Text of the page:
While companies with unlimited storage, tiers of redundant servers, and high-speed WAN links may want to provide unlimited online storage for their users, the rest of us have to contend with budgets, hardware limitations, and bandwidth that is never enough. Combine this with users’ tendencies to use PSTs, hard drives that crash, and the chance of receiving a subpoena, and you find that you need something between the limits of your small Exchange farm and the dream of unlimited online storage. Enter email archiving.

Email archiving is a solution that offers great flexibility for the email admin. You can literally archive every single email in and out of your company if you wish, simply log things like sender, recipient, and subject, or anything in between. If you want to implement an email archiving solution, here are ten tips for ensuring you have all your bases covered.

  1.  Enable Auditing

Good email archiving solutions offer an auditing function that stores logs in a tamper proof fashion. If you are involved in a legal action, these logs can be submitted as evidence of the existence of, or the non-existence of, any particular email.

  1.  Locate the archiving system at a central point

Small companies may have only one egress point, but larger companies may have a distributed network and site server that can send or receive email. Set up your archiving so that all mail is caught no matter which site is involved. Use SMTP routing queues if necessary to enforce this.

  1.  Create sensible policies

Users will send and receive personal email. There isn’t anything wrong with that as long as your policies clearly define what is acceptable and what is not, and inform users that archiving is in use. You might also consider creating archiving rules that will archive all emails to or from client, partner, and vendor domains, but ignore emails from other domains.

  1.  Consult with HR

Make sure you work with your Human Resources department when publishing your written policies, to ensure you are in compliance with company policies, and that user notification is in place.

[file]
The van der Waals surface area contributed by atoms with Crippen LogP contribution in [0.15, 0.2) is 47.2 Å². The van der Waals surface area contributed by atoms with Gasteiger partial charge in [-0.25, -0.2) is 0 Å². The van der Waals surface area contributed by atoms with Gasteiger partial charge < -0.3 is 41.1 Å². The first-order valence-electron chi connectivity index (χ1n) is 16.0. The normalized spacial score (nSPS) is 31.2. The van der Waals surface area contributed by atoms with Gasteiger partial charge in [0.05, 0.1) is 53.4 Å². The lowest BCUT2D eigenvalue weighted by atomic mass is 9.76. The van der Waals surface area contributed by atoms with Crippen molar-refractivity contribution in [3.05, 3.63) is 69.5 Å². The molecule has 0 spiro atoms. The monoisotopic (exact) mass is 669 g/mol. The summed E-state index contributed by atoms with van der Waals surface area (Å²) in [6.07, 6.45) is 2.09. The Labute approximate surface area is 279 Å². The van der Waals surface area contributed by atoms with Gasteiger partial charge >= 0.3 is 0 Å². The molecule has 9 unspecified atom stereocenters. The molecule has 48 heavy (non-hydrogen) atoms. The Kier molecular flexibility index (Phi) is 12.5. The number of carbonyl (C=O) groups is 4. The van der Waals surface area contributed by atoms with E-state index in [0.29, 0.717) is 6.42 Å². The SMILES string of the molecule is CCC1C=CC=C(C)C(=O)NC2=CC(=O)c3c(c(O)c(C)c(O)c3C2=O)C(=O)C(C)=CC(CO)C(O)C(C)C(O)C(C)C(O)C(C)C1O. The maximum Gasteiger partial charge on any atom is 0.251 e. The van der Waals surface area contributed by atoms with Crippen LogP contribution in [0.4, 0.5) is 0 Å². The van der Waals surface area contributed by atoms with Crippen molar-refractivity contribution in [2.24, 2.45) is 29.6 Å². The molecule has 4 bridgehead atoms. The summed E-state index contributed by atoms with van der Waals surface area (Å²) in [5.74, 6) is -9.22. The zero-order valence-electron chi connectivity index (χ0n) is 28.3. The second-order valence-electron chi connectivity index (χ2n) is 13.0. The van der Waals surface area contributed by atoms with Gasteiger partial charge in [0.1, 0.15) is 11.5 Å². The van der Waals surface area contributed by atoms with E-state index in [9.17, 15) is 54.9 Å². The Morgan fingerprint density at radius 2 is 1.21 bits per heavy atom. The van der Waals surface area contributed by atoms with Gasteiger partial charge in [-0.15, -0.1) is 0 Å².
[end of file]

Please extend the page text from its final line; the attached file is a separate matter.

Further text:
1.  Consult with Legal

Also involve your legal department (or corporate counsel) to make sure your archiving meets any contractual requirements or legal orders.

  1.  Consult with Audit

Email archiving can factor into external audit reports for things like SAS70, or can be invoked into meeting requirements for Sarbanes-Oxley. Work with your auditors to take advantage of, and to make sure you are supporting, any requirements for certification or accreditation.

  1.  Migrate existing PSTs into the archiving system

And then use a GPO to disable the ability to create PSTs. Not only do PSTs present the risk of lost data, they can severely impact network performance.

  1.  Provide users easy access

Whether that is through a snap-in in Outlook, or a web based interface, make sure users have a ‘self-service’ option to search for and find archived emails and to recover deleted messages.

  1.  Make sure the solution works in your environment

Appliances may be the right choice for some, but many companies are moving towards virtualisation. Whether that is with VMware or Microsoft’s Hyper-V, make sure your solution works with your platform of choice.

  1.  Ensure there isn’t any way around the system

Audit and discovery are great, but if a user has a way to circumvent the archiving solution, that could bring the logs into question. Make sure the firewall blocks outbound SMTP from anything other than systems that are a part of the email infrastructure, and the proxies block access to personal webmail sites.